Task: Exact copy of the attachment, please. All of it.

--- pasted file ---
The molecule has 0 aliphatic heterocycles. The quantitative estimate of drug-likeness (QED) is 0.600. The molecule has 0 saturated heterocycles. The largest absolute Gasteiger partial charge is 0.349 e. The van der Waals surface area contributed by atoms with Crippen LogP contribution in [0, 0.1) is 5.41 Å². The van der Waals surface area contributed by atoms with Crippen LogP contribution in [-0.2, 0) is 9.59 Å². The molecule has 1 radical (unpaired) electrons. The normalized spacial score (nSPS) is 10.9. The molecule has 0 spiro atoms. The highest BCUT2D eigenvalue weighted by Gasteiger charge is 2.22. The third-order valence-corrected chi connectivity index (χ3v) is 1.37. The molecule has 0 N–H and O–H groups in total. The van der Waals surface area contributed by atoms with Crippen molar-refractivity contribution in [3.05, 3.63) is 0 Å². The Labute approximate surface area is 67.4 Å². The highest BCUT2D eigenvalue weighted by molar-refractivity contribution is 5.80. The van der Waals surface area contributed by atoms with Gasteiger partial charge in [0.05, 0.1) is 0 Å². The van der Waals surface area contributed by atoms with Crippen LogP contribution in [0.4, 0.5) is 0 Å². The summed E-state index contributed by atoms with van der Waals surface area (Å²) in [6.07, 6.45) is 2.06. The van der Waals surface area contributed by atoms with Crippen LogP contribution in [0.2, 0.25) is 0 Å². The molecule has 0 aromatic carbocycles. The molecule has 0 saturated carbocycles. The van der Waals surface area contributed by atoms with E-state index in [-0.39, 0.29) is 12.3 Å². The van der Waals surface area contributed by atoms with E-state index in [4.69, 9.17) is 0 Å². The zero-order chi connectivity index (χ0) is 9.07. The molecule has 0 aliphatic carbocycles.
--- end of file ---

The molecule has 0 aliphatic heterocycles. The quantitative estimate of drug-likeness (QED) is 0.600. The molecule has 0 saturated heterocycles. The largest absolute Gasteiger partial charge is 0.349 e. The van der Waals surface area contributed by atoms with Crippen LogP contribution in [0, 0.1) is 5.41 Å². The van der Waals surface area contributed by atoms with Crippen LogP contribution in [-0.2, 0) is 9.59 Å². The molecule has 1 radical (unpaired) electrons. The normalized spacial score (nSPS) is 10.9. The molecule has 0 spiro atoms. The highest BCUT2D eigenvalue weighted by Gasteiger charge is 2.22. The third-order valence-corrected chi connectivity index (χ3v) is 1.37. The molecule has 0 N–H and O–H groups in total. The van der Waals surface area contributed by atoms with Crippen molar-refractivity contribution in [3.05, 3.63) is 0 Å². The Labute approximate surface area is 67.4 Å². The highest BCUT2D eigenvalue weighted by molar-refractivity contribution is 5.80. The van der Waals surface area contributed by atoms with Gasteiger partial charge in [0.05, 0.1) is 0 Å². The van der Waals surface area contributed by atoms with Crippen LogP contribution in [0.4, 0.5) is 0 Å². The summed E-state index contributed by atoms with van der Waals surface area (Å²) in [6.07, 6.45) is 2.06. The van der Waals surface area contributed by atoms with Crippen LogP contribution in [0.2, 0.25) is 0 Å². The molecule has 0 aromatic carbocycles. The molecule has 0 saturated carbocycles. The van der Waals surface area contributed by atoms with E-state index in [-0.39, 0.29) is 12.3 Å². The van der Waals surface area contributed by atoms with E-state index in [4.69, 9.17) is 0 Å². The zero-order chi connectivity index (χ0) is 9.07. The molecule has 0 aliphatic carbocycles.